How-to: visa extension | Thailand

For reasons unknown to me (and perhaps unknown to most travelers), Thailand changed their visa-on-arrival scheme to the detriment of most travelers. While 5 years ago you could get a 30-day visa at any airport or border crossing, visas being issued are now only valid for 14-days. This makes it really difficult for most travelers to spend an adequate amount of time in the country, and forces many to get their visa extended.

The classic visa extension in South East Asia is called a “border run”: this basically means that you go to the closest land border, exit the country and reenter the country on the same day in order to obtain a new visa. While this is pretty straight forward, we decided that we didn’t feel like putting ourselves through the 12+ hour of transport to the border and back and having to bride officials again to get into Cambodia (on top of purchasing a visa there). Total cost of a do-it-yourself border run would have been around B1400 each.

Another option for the border runs is to do it part of a group, or through an agency that organizes everything for you. You still need to go through the same hoops, and you still waste a whole day, but someone waits in line for you while you hang out at the casino in the no-man’s-land in between Thailand and Cambodia. Total cost: B1900 each.

We chose option C: to apply for a visa extension in person at the immigration office in Bangkok. We chose this option for a few reasons: 1) it was much closer, 2) it would save a lot of time, and time is money, 3) the cost was about the same. Total cost anticipated: B2000 each including subway rides.

Option C turned out to be way more complicated than anticipated and left us feeling “bent over” (to use Travis’ well-put summary of the whole experience). Why? Read on.

Day 1. January 31, 2011.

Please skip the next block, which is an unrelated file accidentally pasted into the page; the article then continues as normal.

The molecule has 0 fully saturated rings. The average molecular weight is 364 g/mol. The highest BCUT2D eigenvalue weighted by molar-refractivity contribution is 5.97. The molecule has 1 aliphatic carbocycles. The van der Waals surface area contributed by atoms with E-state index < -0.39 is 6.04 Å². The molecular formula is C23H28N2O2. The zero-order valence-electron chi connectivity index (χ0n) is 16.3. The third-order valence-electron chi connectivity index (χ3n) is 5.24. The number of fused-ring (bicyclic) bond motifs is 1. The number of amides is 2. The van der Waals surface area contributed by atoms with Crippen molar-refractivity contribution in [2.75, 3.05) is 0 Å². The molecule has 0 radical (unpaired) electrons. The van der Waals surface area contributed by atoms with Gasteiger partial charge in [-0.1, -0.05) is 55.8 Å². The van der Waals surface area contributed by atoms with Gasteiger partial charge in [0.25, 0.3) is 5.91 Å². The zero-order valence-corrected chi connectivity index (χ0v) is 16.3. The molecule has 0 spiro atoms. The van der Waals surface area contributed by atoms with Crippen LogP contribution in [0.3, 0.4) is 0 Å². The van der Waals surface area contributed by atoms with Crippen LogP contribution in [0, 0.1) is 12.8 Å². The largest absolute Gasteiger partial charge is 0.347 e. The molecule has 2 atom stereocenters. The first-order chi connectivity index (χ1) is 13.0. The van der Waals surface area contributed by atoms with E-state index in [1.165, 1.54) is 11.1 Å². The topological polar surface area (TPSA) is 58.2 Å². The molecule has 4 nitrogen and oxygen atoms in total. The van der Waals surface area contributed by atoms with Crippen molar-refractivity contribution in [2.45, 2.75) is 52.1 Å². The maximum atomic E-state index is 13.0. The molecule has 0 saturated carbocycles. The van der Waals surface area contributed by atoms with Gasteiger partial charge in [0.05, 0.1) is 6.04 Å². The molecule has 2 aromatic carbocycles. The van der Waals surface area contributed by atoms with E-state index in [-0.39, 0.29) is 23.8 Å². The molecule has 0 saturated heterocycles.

First, we looked online and in our trusty guidebook for the location of the immigration office. Everything pointed to a building really close to the Sukhothai, where we were staying, so we were excited to learn that we could walk to the office. 8 blocks later, we find the office packed to the gills with people waiting for the immigration office to open after the mandatory lunch break.

waiting - 1
waiting - 2

Travis goes on a search to check that we are waiting in the right spot, and comes back with a sour look. A man wearing what looked to be an immigration officer’s uniform informed him that we were in the wrong place – by 35 KM. Not willing to trust him just yet (there are many such scams in Bangkok), we decide to wait until our number is called at the window. It turns out that he was correct, and that the office we are at now only handles labour visas for Myanmar, Laos and Cambodia. We are kindly handed a sheet with directions to the “new” office. I use quotation marks here because the change of office occurred in September 2009 – one would think that this would have made it onto the internet, or on the government’s website!

Our plans foiled, we return to the hotel. We decide against going to the new office right away for two reasons: 1) it is already late in the day and 2) our visa expires on the 2nd of February, and we are afraid that the extension would take effect today rather than the 3rd. Instead we ask the concierge to confirm that the immigration office will be opened on the 3rd, as it falls on Chinese New Year. The kind lady (who turns out lived in Vancouver two blocks from our house), gets yelled at by the person on the phone, stating that they are Thai, not Chinese, and of course they’re open. Poor girl!